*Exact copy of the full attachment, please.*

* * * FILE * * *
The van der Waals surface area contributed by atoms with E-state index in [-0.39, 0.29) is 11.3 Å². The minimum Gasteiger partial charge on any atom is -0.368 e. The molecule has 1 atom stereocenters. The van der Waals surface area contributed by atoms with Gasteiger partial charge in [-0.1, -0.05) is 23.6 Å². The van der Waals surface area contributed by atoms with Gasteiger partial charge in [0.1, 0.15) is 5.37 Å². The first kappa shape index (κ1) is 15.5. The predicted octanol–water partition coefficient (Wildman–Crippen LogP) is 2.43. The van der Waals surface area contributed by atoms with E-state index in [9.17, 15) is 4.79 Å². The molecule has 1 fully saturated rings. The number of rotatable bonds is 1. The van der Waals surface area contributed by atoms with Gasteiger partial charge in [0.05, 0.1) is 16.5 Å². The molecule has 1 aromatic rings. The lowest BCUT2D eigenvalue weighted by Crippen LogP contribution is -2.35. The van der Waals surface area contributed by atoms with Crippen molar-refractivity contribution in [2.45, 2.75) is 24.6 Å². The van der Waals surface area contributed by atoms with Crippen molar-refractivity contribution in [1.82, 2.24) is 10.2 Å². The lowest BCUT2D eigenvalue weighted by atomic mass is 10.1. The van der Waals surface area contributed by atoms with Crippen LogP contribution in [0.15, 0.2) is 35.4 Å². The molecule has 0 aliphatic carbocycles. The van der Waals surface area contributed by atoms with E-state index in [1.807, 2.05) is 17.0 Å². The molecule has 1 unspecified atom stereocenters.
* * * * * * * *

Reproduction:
The van der Waals surface area contributed by atoms with E-state index in [-0.39, 0.29) is 11.3 Å². The minimum Gasteiger partial charge on any atom is -0.368 e. The molecule has 1 atom stereocenters. The van der Waals surface area contributed by atoms with Gasteiger partial charge in [-0.1, -0.05) is 23.6 Å². The van der Waals surface area contributed by atoms with Gasteiger partial charge in [0.1, 0.15) is 5.37 Å². The first kappa shape index (κ1) is 15.5. The predicted octanol–water partition coefficient (Wildman–Crippen LogP) is 2.43. The van der Waals surface area contributed by atoms with E-state index in [9.17, 15) is 4.79 Å². The molecule has 1 fully saturated rings. The number of rotatable bonds is 1. The van der Waals surface area contributed by atoms with Gasteiger partial charge in [0.05, 0.1) is 16.5 Å². The molecule has 1 aromatic rings. The lowest BCUT2D eigenvalue weighted by Crippen LogP contribution is -2.35. The van der Waals surface area contributed by atoms with Crippen molar-refractivity contribution in [2.45, 2.75) is 24.6 Å². The van der Waals surface area contributed by atoms with Crippen molar-refractivity contribution in [1.82, 2.24) is 10.2 Å². The lowest BCUT2D eigenvalue weighted by atomic mass is 10.1. The van der Waals surface area contributed by atoms with Crippen LogP contribution in [0.15, 0.2) is 35.4 Å². The molecule has 0 aliphatic carbocycles. The van der Waals surface area contributed by atoms with E-state index in [1.807, 2.05) is 17.0 Å². The molecule has 1 unspecified atom stereocenters.